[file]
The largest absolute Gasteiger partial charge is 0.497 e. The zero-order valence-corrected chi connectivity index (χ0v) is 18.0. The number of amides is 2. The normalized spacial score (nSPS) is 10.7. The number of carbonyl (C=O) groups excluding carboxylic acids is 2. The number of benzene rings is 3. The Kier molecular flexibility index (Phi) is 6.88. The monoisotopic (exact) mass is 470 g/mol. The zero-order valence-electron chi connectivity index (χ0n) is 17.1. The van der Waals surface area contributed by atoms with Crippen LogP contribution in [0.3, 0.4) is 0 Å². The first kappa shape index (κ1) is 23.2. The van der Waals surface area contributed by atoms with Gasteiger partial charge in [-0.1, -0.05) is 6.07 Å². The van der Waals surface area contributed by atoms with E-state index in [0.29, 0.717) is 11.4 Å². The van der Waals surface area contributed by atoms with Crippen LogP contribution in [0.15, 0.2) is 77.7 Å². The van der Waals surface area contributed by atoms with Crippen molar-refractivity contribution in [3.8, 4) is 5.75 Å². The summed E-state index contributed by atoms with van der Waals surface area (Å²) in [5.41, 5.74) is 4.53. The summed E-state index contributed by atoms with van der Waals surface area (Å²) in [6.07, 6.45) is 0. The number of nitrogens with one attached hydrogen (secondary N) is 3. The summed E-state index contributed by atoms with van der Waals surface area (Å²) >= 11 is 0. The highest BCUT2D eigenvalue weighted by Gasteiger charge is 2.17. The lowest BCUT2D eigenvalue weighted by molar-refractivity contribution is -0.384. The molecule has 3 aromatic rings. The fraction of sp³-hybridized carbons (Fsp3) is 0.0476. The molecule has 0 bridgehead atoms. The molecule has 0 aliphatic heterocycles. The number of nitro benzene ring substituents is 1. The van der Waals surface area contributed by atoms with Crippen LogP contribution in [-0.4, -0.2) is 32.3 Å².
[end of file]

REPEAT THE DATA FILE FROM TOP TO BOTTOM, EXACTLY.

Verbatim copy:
The largest absolute Gasteiger partial charge is 0.497 e. The zero-order valence-corrected chi connectivity index (χ0v) is 18.0. The number of amides is 2. The normalized spacial score (nSPS) is 10.7. The number of carbonyl (C=O) groups excluding carboxylic acids is 2. The number of benzene rings is 3. The Kier molecular flexibility index (Phi) is 6.88. The monoisotopic (exact) mass is 470 g/mol. The zero-order valence-electron chi connectivity index (χ0n) is 17.1. The van der Waals surface area contributed by atoms with Crippen LogP contribution in [0.3, 0.4) is 0 Å². The first kappa shape index (κ1) is 23.2. The van der Waals surface area contributed by atoms with Gasteiger partial charge in [-0.1, -0.05) is 6.07 Å². The van der Waals surface area contributed by atoms with E-state index in [0.29, 0.717) is 11.4 Å². The van der Waals surface area contributed by atoms with Crippen LogP contribution in [0.15, 0.2) is 77.7 Å². The van der Waals surface area contributed by atoms with Crippen molar-refractivity contribution in [3.8, 4) is 5.75 Å². The summed E-state index contributed by atoms with van der Waals surface area (Å²) in [5.41, 5.74) is 4.53. The summed E-state index contributed by atoms with van der Waals surface area (Å²) in [6.07, 6.45) is 0. The number of nitrogens with one attached hydrogen (secondary N) is 3. The summed E-state index contributed by atoms with van der Waals surface area (Å²) >= 11 is 0. The highest BCUT2D eigenvalue weighted by Gasteiger charge is 2.17. The lowest BCUT2D eigenvalue weighted by molar-refractivity contribution is -0.384. The molecule has 3 aromatic rings. The fraction of sp³-hybridized carbons (Fsp3) is 0.0476. The molecule has 0 bridgehead atoms. The molecule has 0 aliphatic heterocycles. The number of nitro benzene ring substituents is 1. The van der Waals surface area contributed by atoms with Crippen LogP contribution in [-0.4, -0.2) is 32.3 Å².